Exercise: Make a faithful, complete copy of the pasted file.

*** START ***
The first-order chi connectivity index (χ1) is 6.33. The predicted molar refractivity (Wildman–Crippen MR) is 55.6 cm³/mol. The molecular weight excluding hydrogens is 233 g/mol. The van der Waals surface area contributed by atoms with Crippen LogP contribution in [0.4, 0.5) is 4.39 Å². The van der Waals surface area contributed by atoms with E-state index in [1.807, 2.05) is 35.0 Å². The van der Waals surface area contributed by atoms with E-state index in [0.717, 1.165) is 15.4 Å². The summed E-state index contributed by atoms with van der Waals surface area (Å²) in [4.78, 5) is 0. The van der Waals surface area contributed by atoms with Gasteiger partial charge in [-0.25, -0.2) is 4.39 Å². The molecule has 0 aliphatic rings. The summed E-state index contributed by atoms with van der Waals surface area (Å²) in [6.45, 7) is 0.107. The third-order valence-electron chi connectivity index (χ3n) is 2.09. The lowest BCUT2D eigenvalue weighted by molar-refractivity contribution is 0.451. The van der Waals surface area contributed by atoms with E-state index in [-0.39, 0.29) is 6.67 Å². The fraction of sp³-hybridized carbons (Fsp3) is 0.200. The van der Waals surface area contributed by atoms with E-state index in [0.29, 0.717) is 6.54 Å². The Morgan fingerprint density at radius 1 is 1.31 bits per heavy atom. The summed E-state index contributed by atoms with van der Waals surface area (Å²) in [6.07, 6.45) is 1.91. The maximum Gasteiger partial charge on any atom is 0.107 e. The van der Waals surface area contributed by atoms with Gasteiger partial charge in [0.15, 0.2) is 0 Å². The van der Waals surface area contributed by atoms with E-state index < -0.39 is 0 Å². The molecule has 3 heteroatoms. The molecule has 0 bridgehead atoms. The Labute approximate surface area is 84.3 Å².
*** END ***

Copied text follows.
The first-order chi connectivity index (χ1) is 6.33. The predicted molar refractivity (Wildman–Crippen MR) is 55.6 cm³/mol. The molecular weight excluding hydrogens is 233 g/mol. The van der Waals surface area contributed by atoms with Crippen LogP contribution in [0.4, 0.5) is 4.39 Å². The van der Waals surface area contributed by atoms with E-state index in [1.807, 2.05) is 35.0 Å². The van der Waals surface area contributed by atoms with E-state index in [0.717, 1.165) is 15.4 Å². The summed E-state index contributed by atoms with van der Waals surface area (Å²) in [4.78, 5) is 0. The van der Waals surface area contributed by atoms with Gasteiger partial charge in [-0.25, -0.2) is 4.39 Å². The molecule has 0 aliphatic rings. The summed E-state index contributed by atoms with van der Waals surface area (Å²) in [6.45, 7) is 0.107. The third-order valence-electron chi connectivity index (χ3n) is 2.09. The lowest BCUT2D eigenvalue weighted by molar-refractivity contribution is 0.451. The van der Waals surface area contributed by atoms with E-state index in [-0.39, 0.29) is 6.67 Å². The fraction of sp³-hybridized carbons (Fsp3) is 0.200. The van der Waals surface area contributed by atoms with E-state index in [0.29, 0.717) is 6.54 Å². The Morgan fingerprint density at radius 1 is 1.31 bits per heavy atom. The summed E-state index contributed by atoms with van der Waals surface area (Å²) in [6.07, 6.45) is 1.91. The maximum Gasteiger partial charge on any atom is 0.107 e. The van der Waals surface area contributed by atoms with Gasteiger partial charge in [0.15, 0.2) is 0 Å². The van der Waals surface area contributed by atoms with E-state index < -0.39 is 0 Å². The molecule has 3 heteroatoms. The molecule has 0 bridgehead atoms. The Labute approximate surface area is 84.3 Å².